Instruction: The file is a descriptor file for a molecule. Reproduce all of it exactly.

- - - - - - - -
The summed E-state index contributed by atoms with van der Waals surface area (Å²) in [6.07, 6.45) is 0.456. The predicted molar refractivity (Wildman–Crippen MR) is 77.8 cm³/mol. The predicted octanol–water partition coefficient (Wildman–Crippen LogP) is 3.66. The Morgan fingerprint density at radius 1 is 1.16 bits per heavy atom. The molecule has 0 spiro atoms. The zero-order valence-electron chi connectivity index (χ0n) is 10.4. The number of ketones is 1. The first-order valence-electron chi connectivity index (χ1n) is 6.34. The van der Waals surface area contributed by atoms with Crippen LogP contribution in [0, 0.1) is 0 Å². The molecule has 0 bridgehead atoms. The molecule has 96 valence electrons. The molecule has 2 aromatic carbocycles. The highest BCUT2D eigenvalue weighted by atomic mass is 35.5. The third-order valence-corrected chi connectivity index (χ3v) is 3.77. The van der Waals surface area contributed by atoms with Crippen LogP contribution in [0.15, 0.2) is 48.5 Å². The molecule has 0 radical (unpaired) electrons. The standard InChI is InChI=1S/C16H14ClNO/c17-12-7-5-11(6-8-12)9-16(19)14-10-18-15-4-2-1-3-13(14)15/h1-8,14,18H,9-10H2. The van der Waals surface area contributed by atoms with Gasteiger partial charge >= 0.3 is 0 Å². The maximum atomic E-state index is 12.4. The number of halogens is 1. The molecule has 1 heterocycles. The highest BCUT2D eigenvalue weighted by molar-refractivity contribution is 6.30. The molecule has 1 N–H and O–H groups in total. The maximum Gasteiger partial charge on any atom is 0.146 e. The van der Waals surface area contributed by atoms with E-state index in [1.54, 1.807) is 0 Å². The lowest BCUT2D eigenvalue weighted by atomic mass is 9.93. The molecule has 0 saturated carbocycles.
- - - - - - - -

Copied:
The summed E-state index contributed by atoms with van der Waals surface area (Å²) in [6.07, 6.45) is 0.456. The predicted molar refractivity (Wildman–Crippen MR) is 77.8 cm³/mol. The predicted octanol–water partition coefficient (Wildman–Crippen LogP) is 3.66. The Morgan fingerprint density at radius 1 is 1.16 bits per heavy atom. The molecule has 0 spiro atoms. The zero-order valence-electron chi connectivity index (χ0n) is 10.4. The number of ketones is 1. The first-order valence-electron chi connectivity index (χ1n) is 6.34. The van der Waals surface area contributed by atoms with Crippen LogP contribution in [0, 0.1) is 0 Å². The molecule has 0 bridgehead atoms. The molecule has 96 valence electrons. The molecule has 2 aromatic carbocycles. The highest BCUT2D eigenvalue weighted by atomic mass is 35.5. The third-order valence-corrected chi connectivity index (χ3v) is 3.77. The van der Waals surface area contributed by atoms with Crippen LogP contribution in [0.15, 0.2) is 48.5 Å². The molecule has 0 radical (unpaired) electrons. The standard InChI is InChI=1S/C16H14ClNO/c17-12-7-5-11(6-8-12)9-16(19)14-10-18-15-4-2-1-3-13(14)15/h1-8,14,18H,9-10H2. The van der Waals surface area contributed by atoms with Gasteiger partial charge >= 0.3 is 0 Å². The maximum atomic E-state index is 12.4. The number of halogens is 1. The molecule has 1 heterocycles. The highest BCUT2D eigenvalue weighted by molar-refractivity contribution is 6.30. The molecule has 1 N–H and O–H groups in total. The maximum Gasteiger partial charge on any atom is 0.146 e. The van der Waals surface area contributed by atoms with E-state index in [1.54, 1.807) is 0 Å². The lowest BCUT2D eigenvalue weighted by atomic mass is 9.93. The molecule has 0 saturated carbocycles.